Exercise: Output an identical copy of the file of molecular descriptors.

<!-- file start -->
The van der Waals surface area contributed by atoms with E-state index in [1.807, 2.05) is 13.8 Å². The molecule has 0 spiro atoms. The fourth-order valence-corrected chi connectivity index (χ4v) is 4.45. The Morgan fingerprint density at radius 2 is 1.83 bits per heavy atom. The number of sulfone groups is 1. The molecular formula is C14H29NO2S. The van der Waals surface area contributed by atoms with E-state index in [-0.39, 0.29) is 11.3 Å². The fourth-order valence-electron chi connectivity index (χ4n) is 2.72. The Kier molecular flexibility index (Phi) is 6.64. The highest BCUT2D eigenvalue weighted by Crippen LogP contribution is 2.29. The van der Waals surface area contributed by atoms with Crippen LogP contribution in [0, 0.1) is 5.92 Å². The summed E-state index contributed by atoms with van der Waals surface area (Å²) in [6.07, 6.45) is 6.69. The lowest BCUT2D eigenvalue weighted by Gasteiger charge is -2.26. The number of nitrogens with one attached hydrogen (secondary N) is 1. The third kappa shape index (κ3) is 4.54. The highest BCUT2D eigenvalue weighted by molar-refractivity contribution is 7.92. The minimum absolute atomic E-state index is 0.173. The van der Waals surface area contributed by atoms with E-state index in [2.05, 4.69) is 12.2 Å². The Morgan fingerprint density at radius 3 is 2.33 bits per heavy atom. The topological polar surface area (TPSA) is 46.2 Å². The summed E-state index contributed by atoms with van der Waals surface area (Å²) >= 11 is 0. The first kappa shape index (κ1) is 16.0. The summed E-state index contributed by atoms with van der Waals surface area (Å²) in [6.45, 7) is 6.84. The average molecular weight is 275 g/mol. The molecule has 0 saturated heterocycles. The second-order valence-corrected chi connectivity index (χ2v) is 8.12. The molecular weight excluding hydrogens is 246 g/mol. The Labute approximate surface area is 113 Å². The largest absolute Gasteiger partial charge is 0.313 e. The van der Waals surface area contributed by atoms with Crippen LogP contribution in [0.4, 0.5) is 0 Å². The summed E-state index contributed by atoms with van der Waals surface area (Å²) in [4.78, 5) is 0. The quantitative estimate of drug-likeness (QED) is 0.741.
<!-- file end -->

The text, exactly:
The van der Waals surface area contributed by atoms with E-state index in [1.807, 2.05) is 13.8 Å². The molecule has 0 spiro atoms. The fourth-order valence-corrected chi connectivity index (χ4v) is 4.45. The Morgan fingerprint density at radius 2 is 1.83 bits per heavy atom. The number of sulfone groups is 1. The molecular formula is C14H29NO2S. The van der Waals surface area contributed by atoms with E-state index in [-0.39, 0.29) is 11.3 Å². The fourth-order valence-electron chi connectivity index (χ4n) is 2.72. The Kier molecular flexibility index (Phi) is 6.64. The highest BCUT2D eigenvalue weighted by Crippen LogP contribution is 2.29. The van der Waals surface area contributed by atoms with Crippen LogP contribution in [0, 0.1) is 5.92 Å². The summed E-state index contributed by atoms with van der Waals surface area (Å²) in [6.07, 6.45) is 6.69. The lowest BCUT2D eigenvalue weighted by Gasteiger charge is -2.26. The number of nitrogens with one attached hydrogen (secondary N) is 1. The third kappa shape index (κ3) is 4.54. The highest BCUT2D eigenvalue weighted by molar-refractivity contribution is 7.92. The minimum absolute atomic E-state index is 0.173. The van der Waals surface area contributed by atoms with E-state index in [2.05, 4.69) is 12.2 Å². The Morgan fingerprint density at radius 3 is 2.33 bits per heavy atom. The topological polar surface area (TPSA) is 46.2 Å². The summed E-state index contributed by atoms with van der Waals surface area (Å²) >= 11 is 0. The first kappa shape index (κ1) is 16.0. The summed E-state index contributed by atoms with van der Waals surface area (Å²) in [6.45, 7) is 6.84. The average molecular weight is 275 g/mol. The molecule has 0 saturated heterocycles. The second-order valence-corrected chi connectivity index (χ2v) is 8.12. The molecular weight excluding hydrogens is 246 g/mol. The Labute approximate surface area is 113 Å². The largest absolute Gasteiger partial charge is 0.313 e. The van der Waals surface area contributed by atoms with Crippen LogP contribution in [0.4, 0.5) is 0 Å². The summed E-state index contributed by atoms with van der Waals surface area (Å²) in [4.78, 5) is 0. The quantitative estimate of drug-likeness (QED) is 0.741.